Community fire protection planning meeting in Naalehu

Community fire protection planning meeting in Naalehu

10 March 2010

published by www.hawaii247.org


USA —  The Hawaii Wildfire Management Organization hosts an informational meeting seeking community input to a community wildfire protection plan (CWPP) for Ka‘u communities 6:30-7:30 p.m. Wednesday March 10 in the Naalehu Community Center Clubhouse.

The area covered in the CWPP spans from Kahuku to the Volcano National Park Boundary. (Ocean View already has a CWPP). Residents in communities in or around Kahuku, Kiolakaa, South Point, Naalehu, Waiohinu, Honuapu, Ninole, Punaluu, Sea Mountain, Discovery Harbor, Mark Twain Estates, Pahala, Wood Valley, and Kapapala are encouraged to attend.

Ka‘u residents are greatly impacted by wildfires. Homes and structures have been lost, communities evacuated, and roads closed during past wildfires. A CWPP will identify mitigation projects to reduce the threat of wildfire to Ka‘u communities.

The meeting is sponsored by the Hawaii Wildfire Management Organization, (HWMO) a non-profit dedicated to protecting communities and natural resources from the devastating effects of wildfire.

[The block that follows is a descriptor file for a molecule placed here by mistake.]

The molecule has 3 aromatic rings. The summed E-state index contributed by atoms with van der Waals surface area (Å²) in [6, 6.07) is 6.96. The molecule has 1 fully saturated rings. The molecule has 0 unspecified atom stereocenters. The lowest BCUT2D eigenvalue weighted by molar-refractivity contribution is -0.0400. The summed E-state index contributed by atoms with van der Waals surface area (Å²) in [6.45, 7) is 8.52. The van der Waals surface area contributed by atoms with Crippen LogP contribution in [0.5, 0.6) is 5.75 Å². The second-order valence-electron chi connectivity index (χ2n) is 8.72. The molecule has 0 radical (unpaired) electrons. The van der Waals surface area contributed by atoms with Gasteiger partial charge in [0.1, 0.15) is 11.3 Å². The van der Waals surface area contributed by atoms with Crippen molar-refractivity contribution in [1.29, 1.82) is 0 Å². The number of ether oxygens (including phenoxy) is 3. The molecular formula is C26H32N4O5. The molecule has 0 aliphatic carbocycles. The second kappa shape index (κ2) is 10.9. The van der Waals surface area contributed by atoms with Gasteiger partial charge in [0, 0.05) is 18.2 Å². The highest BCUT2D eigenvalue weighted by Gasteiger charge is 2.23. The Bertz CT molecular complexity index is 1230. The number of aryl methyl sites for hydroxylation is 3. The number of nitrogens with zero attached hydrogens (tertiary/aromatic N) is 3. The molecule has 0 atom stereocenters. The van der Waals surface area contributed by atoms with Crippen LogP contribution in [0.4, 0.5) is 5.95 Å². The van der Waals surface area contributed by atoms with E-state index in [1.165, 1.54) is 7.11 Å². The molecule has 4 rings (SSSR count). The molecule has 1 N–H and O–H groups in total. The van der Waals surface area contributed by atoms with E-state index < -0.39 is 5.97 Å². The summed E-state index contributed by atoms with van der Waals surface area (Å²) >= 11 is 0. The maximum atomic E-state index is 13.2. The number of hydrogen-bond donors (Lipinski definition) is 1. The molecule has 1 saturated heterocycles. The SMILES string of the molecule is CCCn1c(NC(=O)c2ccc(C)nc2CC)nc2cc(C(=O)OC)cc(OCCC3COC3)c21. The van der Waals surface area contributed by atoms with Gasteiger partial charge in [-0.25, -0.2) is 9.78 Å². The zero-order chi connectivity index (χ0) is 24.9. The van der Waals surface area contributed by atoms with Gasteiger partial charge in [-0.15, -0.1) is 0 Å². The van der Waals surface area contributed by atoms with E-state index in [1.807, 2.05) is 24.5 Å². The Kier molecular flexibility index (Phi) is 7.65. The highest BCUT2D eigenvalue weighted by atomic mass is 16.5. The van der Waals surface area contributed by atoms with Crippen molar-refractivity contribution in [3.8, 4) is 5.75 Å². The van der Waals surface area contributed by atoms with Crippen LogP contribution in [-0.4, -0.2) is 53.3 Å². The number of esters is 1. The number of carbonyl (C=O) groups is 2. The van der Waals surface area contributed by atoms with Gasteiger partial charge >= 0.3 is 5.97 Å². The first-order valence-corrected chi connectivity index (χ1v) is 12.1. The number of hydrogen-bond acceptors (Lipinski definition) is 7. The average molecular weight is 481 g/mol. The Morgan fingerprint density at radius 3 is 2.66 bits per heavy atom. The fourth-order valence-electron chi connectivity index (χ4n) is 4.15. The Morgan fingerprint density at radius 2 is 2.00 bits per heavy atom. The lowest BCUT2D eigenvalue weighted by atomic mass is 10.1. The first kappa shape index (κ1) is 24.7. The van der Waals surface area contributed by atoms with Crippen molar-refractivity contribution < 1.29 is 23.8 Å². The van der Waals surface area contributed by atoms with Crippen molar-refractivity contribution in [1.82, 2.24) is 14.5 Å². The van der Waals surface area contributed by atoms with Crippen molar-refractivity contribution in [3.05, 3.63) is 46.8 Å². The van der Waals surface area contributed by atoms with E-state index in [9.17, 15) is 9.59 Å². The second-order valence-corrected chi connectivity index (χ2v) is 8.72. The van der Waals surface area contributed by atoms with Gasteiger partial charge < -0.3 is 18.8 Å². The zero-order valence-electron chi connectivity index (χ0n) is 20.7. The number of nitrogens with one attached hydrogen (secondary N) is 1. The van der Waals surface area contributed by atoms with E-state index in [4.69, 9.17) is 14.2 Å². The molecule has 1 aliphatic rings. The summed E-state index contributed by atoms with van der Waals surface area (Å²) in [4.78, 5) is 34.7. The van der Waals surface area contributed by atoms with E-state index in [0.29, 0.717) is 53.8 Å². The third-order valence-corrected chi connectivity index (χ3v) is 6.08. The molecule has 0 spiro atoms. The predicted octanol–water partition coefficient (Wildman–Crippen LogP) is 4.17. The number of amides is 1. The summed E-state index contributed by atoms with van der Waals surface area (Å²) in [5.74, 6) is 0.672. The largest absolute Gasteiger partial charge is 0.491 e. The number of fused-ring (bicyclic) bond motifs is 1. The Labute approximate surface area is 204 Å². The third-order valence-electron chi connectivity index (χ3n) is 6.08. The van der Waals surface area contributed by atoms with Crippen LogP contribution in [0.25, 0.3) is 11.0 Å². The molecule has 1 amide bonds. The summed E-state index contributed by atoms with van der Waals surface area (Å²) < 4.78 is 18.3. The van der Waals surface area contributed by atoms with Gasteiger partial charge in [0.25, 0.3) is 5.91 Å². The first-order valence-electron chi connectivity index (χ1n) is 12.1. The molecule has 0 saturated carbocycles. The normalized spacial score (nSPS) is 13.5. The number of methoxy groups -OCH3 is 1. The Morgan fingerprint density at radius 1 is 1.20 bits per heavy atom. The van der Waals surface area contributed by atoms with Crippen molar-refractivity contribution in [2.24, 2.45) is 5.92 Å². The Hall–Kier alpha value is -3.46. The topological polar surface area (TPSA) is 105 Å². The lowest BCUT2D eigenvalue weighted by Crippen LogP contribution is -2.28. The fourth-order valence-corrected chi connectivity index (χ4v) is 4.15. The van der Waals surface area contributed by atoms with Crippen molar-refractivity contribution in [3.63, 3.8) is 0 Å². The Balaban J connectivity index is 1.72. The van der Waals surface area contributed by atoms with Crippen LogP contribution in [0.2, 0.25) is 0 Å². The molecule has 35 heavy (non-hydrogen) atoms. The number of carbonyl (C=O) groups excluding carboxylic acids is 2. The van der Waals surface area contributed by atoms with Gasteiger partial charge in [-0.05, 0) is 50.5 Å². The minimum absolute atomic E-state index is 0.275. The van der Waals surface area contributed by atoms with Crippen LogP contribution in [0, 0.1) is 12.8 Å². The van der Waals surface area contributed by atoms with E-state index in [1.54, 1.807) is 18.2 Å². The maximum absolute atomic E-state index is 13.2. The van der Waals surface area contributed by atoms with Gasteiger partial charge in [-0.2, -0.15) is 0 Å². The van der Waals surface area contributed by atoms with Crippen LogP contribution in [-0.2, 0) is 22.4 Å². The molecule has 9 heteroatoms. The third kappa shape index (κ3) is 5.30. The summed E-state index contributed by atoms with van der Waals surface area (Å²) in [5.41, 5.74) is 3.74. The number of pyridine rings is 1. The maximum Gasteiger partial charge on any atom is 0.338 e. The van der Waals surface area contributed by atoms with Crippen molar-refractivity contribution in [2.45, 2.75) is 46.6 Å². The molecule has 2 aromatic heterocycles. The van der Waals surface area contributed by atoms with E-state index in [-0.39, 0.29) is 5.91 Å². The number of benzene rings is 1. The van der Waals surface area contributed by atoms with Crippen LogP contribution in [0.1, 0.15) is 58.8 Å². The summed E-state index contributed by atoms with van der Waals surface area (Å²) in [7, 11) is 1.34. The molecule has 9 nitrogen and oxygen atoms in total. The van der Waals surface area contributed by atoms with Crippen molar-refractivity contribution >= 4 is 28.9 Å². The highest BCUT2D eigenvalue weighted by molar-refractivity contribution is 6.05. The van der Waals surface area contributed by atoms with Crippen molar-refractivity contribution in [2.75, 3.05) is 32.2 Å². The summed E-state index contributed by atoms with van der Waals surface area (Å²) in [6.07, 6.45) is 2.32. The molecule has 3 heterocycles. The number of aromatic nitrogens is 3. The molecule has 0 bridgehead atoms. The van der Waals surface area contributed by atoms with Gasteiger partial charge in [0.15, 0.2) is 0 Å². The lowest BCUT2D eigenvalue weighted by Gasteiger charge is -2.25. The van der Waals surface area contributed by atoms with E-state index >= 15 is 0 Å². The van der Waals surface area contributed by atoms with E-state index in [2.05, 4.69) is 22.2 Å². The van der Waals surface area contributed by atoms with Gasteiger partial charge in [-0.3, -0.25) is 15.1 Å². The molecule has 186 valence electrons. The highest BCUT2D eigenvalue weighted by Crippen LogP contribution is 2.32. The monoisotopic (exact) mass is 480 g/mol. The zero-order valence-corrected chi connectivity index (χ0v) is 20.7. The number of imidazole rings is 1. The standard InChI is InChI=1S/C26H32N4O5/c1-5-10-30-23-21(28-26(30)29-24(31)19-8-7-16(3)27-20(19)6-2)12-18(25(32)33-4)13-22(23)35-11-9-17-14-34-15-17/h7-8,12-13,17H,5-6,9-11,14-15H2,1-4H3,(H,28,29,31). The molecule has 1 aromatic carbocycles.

HWMO’s Board of Directors includes representatives from the Hawaii County Fire Department, the Department of Land and Natural Resources Division of Forestry and Wildlife, the U.S. Army, the University of Hawaii Cooperative Extension, ranchers, scientists, and community members.

CWPP’s are a great planning tool for a community and they have become a prerequisite in order to receive federal funding for wildfire mitigation projects. A CWPP assists a community in identifying and prioritizing areas for hazardous fuel reduction treatments; assess values at risk such as wildlife habitat, other natural resources, recreation and scenic values; as well as economic issues. It’s a collaborative effort with input from community members, firefighting agencies, and related organizations.

These plans are becoming increasingly important because in the future many granting sources will only give funding to those communities that have completed a CWPP.

Miles Nakahara, HWMO Board President, points out that a CWPP isn’t just another federal study.

“A CWPP is a short and simple document outlining risks to a community and projects that can reduce those risks. CWPPs are meant to tie into existing or planned projects,” Nakahara said. “Many communities are developing disaster plans or long-range community plans, and the CWPP will compliment those plans. It’s a useful tool for community members to help make Hawaii’s neighborhoods fire safe.”


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